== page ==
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On my (standard) Ubuntu environment I got the xterm over ssh failure message "... suid-root program..." (see above), even with all the proper forwarding settings. This behavior went away a soon sshd is configured to use only IPv4, because of an X11 forwarding bug in SSH if IPv6 on the system is disabled. vi /etc/ssh/sshd_config AddressFamily inet service ...


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Your netmaks are incorrect. If you want to include private networks, you should use : 10.0.0.0/8,172.16.0.0/12,192.168.0.0/16 This is probably why you do not match, rather than a ssh bug.


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I was answering similar question on Superuser.com, but after the responses I am not longer sure if it is right. In short, I believe that it is currently not possible and even openssh-7.0 is out, but these bugs were not fixed so we will have to urge upstream. Also there is alternative answer with positive feedback, but I guess this is the way how you are ...


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Run the SSH client with the -vvv option which will give you an output with max verbosity. In this way you'll be able to see if the delay is due to the client or the server, and where exactly it takes place.


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This is really just a comment that is too long for comments. The short answer to your question is: Yes. Resource over-utilization can kill each and every functionality that the server has. Every process requires memory. When the memory runs out, sad times. Long answer If you can't recover the machine while it is struggling, finding the root cause will ...


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If a server is completely consumed cpu-wise, it won't have the cycles to service your ssh request. If it's completely consumed memory-wise, it won't be able to fork a new sshd process for you. I find there's quite often instances when ssh doesn't work, and it's due to resource over-utilization. That said, repeatedly taking the sledgehammer approach of ...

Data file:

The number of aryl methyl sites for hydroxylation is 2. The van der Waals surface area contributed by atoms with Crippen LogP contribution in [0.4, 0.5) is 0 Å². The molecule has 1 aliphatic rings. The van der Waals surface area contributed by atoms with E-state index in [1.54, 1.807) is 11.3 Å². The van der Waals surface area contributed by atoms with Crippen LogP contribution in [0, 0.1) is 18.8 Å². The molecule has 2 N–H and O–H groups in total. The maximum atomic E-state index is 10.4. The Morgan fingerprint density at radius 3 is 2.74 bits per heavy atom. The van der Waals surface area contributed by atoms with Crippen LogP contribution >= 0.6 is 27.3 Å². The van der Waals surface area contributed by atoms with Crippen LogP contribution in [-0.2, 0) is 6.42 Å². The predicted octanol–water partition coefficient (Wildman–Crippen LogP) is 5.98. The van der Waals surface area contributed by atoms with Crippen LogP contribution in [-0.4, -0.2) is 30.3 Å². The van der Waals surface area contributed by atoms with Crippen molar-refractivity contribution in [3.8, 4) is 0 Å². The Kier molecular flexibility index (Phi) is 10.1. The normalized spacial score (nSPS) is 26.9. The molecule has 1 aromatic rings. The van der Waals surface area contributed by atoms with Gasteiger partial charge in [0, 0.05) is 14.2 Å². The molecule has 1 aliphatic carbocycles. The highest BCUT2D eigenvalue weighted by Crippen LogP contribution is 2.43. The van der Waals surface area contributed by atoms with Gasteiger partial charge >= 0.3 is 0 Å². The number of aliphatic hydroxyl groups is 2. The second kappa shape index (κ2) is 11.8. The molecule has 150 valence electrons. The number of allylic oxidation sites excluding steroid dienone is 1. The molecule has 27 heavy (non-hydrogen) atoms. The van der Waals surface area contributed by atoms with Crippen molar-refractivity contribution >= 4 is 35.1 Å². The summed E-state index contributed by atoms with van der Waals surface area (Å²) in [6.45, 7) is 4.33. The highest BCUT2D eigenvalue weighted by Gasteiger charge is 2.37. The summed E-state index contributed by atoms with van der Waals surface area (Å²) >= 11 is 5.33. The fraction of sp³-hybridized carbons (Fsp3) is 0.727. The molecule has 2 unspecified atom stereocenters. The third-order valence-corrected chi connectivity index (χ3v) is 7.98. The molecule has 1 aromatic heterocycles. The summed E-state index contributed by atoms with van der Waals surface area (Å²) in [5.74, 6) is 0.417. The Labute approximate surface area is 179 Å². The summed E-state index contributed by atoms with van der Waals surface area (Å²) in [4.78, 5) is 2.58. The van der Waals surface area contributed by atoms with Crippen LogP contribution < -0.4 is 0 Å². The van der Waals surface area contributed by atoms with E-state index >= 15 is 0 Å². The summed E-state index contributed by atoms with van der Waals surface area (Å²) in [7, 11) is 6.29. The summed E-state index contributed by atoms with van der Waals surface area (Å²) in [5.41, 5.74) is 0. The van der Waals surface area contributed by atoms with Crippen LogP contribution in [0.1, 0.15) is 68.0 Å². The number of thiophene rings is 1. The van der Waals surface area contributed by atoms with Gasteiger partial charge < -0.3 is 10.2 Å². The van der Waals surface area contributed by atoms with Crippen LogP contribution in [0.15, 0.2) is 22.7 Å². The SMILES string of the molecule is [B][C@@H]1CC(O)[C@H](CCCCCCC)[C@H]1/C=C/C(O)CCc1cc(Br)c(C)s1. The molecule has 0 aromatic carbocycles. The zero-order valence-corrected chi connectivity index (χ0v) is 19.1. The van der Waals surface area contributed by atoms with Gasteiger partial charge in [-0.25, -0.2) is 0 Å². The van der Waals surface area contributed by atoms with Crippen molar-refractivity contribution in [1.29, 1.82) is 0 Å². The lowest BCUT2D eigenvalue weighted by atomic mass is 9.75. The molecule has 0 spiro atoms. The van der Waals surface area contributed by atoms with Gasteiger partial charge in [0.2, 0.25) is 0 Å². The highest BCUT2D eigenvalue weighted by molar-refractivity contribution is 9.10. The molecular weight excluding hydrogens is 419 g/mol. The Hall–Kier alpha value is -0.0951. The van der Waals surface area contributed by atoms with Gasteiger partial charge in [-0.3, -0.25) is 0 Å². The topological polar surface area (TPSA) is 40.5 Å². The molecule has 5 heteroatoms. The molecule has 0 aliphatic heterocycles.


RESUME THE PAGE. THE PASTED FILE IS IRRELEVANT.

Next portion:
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Services launched by systemd at boot are ordered by dependencies. To tell systemd to launch the sshd.service unit later, you have to tell it which unit it should wait for before starting the service. Once you have found the unit responsible for the network setup (most probably network.service on CentOS 7), you can create a drop-in configuration file (the ...


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Environment variable approach Here's one possibility....if you're happy to have PermitUserEnvironment set to true in your sshd_config then you could use a combination of environment variable against the key and some checking in /etc/profile to alert/reject anyone still using password approach. In your $HOME/.ssh/authorized_keys file you'd have something ...


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On Ubuntu: $ sudo cat /var/log/auth.log|grep ssh|grep Accept On CentOS/RHEL: $ sudo cat /var/log/secure|grep ssh|grep Accept This will show all connections, and how they authenticated [since the log file's last rotation]. If you only want to see password connections, just pipe through another grep: ... grep ssh|grep Accept|grep password And for ...



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